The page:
As you will all know APA does a large amount of our work in Tennis. As part of our contract with Gosling Tennis Academy and my own personal role as Head of S&C for the International High Performance Centre (IHPC) there I get the opportunity to go down to the National Tennis Centre 3 times a year to listen to various people speak about topics relevant to our role as S&C coaches in Tennis.
So I thought I would give a ‘cliff notes’ Blog review of the four presentations and take home messages. Many of the topics were personally areas that I am currently researching in great detail at the moment so it was great to test many of my ideas against what others are doing with the same information. This Blog will kick off with a review on Heart rate monitoring.
Presentation 1: Emma Anderson (Performance Scientist, LTA)
I thought this was a really useful insight into how the LTA are using Heart rate monitoring data to support the training of their athletes. Key themes were:
- How- we measure
- What- we measure
- Why- we measure
At Gosling we are lucky to be able to use the same wireless telemetry system as at the NTC, namely the Firstbeat system which is also used by the Rugby Football Union. The main benefit is that it uses Heart Rate Variability (HRV) data (e.g., the time between individual heart beats) to measure the response rather than a fixed sampling rate like some other software providers. Right Firstbeat- that’s your plug so I’ll expect our free upgrade next week!!
Tennis is just starting to use heart rate monitoring more widely now. It will be a little while before its use becomes widespread like it is in Rugby and Football but it is getting more and more popular. The key benefit to coaches is that it gives objective training data to help support whether the training load planned was actually what took place.
One of the things Emma said that was really insightful was that often players of similar tennis ability may have completely different responses to the same tennis session. Whereas one player may get under-trained from a session, for another player that could represent a very hard session. This means we shouldn’t assume that a session will affect everyone equally.
When I first started using Firstbeat (and to an extent I haven’t changed) I would mainly monitor Heart rate and something called Training Effect, which is a number from 1 to 5 to measure the overall ‘cardiac stress’ on the heart. However, Emma talked a lot today about Excess Post Oxygen Consumption (EPOC), as a good variable to look at to determine overall ‘Aerobic Load.’ This will give a good overall gauge of accumulation of lactate / fatigue as effected by the work-rest ratio and intensity of effort.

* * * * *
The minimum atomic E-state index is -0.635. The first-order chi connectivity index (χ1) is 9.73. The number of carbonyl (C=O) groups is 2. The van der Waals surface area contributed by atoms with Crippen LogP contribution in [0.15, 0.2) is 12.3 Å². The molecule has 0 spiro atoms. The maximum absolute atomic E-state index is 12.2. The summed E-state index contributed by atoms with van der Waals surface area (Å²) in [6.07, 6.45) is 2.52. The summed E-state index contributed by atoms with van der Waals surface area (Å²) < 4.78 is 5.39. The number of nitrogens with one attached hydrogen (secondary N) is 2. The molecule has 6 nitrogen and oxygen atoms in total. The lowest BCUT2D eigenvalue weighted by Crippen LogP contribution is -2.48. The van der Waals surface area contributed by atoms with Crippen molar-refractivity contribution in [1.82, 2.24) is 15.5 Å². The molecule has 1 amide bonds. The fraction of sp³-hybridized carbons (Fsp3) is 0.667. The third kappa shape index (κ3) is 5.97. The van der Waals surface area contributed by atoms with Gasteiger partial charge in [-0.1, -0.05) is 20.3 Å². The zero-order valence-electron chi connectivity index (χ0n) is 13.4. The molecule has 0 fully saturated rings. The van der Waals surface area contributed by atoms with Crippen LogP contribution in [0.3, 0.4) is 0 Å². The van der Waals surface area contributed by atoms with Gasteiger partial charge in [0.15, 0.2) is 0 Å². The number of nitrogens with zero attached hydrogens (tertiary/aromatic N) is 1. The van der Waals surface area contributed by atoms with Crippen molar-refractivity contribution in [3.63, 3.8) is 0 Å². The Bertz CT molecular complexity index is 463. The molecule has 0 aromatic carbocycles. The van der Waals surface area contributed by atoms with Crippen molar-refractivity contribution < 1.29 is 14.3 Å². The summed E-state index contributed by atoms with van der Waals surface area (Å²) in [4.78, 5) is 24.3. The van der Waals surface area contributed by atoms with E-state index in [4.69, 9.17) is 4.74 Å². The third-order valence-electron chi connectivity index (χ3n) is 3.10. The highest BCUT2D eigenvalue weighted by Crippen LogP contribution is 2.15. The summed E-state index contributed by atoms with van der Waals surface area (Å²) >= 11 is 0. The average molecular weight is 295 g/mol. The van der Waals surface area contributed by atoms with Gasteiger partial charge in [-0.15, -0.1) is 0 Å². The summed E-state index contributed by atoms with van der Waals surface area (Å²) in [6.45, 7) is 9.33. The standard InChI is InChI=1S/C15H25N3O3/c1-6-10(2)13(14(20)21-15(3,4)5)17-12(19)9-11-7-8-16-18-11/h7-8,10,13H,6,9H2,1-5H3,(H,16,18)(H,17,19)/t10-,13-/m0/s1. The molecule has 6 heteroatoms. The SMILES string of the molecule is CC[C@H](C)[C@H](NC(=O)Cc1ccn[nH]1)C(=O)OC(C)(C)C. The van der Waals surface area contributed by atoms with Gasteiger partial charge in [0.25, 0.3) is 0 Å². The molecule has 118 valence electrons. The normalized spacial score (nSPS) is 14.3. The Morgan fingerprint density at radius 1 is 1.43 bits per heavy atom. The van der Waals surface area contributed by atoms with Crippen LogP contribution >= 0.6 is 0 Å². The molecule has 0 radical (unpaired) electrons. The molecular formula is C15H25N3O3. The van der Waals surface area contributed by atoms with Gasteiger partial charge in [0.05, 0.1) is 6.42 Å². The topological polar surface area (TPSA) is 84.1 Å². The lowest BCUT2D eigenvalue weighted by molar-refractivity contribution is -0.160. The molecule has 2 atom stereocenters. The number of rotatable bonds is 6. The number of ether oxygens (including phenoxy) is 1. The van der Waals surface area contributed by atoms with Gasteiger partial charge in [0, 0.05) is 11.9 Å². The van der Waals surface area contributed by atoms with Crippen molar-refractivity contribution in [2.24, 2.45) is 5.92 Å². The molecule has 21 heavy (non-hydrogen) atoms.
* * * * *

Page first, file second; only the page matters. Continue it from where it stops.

Typically the highest aerobic loads will be experienced by Tennis players during the ‘warm-up’ aspect of the Tennis session (ie., the first 20-30 minutes of rallying/consistency drills done where there is little interruption by the coaches or stoppages between shots). This is often where the players will feel the most stress on the heart.
EPOC values for say a 10K run would typically fall around 200 and the curve would steadily rise throughout the race. In Tennis you will get a big fast rise in the curve during the warm-up to maybe 200 then there will usually be lots of peaks and troughs throughout the session.
Below is a chart that Emma gives to the Tennis coaches to help them make sense of all the data. The data on ‘Matchplay’ in the Top Right was taken from training matches used to pick players for the Davis Cup so these were really competitively fought matches.
The data on the bottom left was used to demonstrate how a training session that has a low aerobic load (bottom figure) has NOT been successful in replicating the physiological demands of the game represented by the top figure. So if you are planning a session that is supposed to replicate a match it needs to have an EPOC peak of 84-130 (aim for 100 as an average guide).
I guess I’ve covered some of these points already but the key thing for me is that Tennis has a culture that we are fighting against as S&C practitioners which is one of high intensity training with little to no planned variation in loading. If it is varied it is not often planned. We also have a culture of training for consistency/volume in the morning then applying these skills in matches in the afternoon. There is also a culture of playing more practice matches later in the week.